On Doing Less to Produce More: A Novelist Embraces a Minimalist Lockdown by Cal Newport

I recently received an email from a writer in New York City who sold her debut novel right before the coronavirus lockdown. She had until mid-April to finish her first round of revisions. In an effort to make the process more “fun and fluid and intuitive,” and feature less of the stressful long hours she had experienced working on the first draft, she deployed the following routine:

Around 10pm, I put my phone on a shelf in my living room.

After waking up naturally the next morning, I would eat breakfast and then go to my desk and work on my revision.

At first, it was for around 1 hour. Later, I worked until lunchtime. I always stopped while I still wanted to keep going, so that I would be excited to return to it again the next day.

I only looked at my phone and emails after lunch.

I mostly stopped using social media.

I really cared about resting.

She was convinced that this minimalist approach — a process personification of my exhortation to “do less, do better” — would prove inferior to a more familiar, frenetic work style. She began planning out in her head how she would ask for an extension.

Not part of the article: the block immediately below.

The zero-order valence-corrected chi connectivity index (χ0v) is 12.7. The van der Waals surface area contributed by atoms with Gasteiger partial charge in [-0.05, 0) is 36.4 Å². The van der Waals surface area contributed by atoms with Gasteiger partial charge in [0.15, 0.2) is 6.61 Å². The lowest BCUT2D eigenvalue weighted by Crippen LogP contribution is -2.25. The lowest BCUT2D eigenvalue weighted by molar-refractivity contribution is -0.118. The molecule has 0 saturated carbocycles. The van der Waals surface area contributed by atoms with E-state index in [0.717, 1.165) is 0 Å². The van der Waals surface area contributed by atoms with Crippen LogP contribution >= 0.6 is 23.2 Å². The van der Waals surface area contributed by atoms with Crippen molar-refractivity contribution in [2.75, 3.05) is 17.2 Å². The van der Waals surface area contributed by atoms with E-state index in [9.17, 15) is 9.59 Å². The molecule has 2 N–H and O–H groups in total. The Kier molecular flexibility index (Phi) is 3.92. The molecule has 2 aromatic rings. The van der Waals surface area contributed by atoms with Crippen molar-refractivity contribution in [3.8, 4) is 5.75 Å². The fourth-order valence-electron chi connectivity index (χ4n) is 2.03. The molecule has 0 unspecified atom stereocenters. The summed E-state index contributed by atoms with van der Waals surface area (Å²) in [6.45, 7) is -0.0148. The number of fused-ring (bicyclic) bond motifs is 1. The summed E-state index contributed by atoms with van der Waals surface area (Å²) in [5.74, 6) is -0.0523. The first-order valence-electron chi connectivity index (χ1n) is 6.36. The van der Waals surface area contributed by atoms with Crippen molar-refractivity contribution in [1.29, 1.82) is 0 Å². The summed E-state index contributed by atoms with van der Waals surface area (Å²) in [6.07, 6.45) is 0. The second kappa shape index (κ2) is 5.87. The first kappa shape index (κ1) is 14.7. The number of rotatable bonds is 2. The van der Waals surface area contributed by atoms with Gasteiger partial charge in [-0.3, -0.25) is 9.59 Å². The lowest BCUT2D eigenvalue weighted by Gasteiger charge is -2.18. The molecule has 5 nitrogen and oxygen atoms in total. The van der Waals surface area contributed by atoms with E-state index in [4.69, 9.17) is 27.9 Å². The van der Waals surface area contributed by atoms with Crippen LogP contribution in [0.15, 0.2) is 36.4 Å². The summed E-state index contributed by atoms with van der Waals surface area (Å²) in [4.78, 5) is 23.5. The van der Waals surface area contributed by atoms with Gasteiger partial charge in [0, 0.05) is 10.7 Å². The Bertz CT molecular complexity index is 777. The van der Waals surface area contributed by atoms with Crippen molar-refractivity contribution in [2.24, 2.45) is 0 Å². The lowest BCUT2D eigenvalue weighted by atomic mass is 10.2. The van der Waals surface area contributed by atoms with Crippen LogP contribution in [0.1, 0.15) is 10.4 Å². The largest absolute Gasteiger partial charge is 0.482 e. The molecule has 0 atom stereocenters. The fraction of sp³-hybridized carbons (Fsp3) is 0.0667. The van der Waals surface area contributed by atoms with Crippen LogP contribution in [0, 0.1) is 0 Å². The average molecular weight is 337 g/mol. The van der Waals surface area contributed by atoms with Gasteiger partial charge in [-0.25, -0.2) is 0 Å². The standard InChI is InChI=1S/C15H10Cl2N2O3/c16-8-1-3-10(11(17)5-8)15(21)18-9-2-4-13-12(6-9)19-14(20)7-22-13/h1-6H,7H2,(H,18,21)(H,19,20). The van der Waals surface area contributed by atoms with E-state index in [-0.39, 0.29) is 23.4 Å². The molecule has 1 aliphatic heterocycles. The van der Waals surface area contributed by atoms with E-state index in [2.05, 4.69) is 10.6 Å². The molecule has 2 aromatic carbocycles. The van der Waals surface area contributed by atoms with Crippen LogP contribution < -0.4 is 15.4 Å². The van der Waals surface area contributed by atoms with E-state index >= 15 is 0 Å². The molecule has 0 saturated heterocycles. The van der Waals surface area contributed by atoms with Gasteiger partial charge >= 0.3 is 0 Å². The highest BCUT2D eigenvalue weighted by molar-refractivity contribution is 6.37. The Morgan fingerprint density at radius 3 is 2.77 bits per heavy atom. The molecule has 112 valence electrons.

“But then an interesting thing happened,” she told me. “Solutions to my manuscript problems started coming to me as I was falling asleep, waking up, or taking a shower. I would jot them down in a notebook, then try to implement them during the 1-3 hours in the morning. They worked out perfectly every time.”

She ended up handing in her revisions early.

“I felt like I unlocked something so valuable in my creative process, something that still feels mysterious to me.”

Obviously, this specific schedule is not something that most of us can replicate at the moment (especially those of us with school-aged kids stuck at home). But there’s a more important broader point lurking here that extends beyond our current disruptions. The human mind craves deep, difficult challenges, and can find real satisfaction in the process of sticking with something intricate but important for a long period of time.

And yet we’ve created a world in both our professional and personal lives where such long-form thinking is nearly impossible.

Email. Zoom. Social Media. Texting. Back to Social Media. Email. Zoom. All of this creates a sugar-rush sense of busyness. But when’s the last time you felt that “mysterious” sensation of the pieces of something deep finally starting to click into place. This requires a certain minimalist head space that’s becoming increasingly rare.

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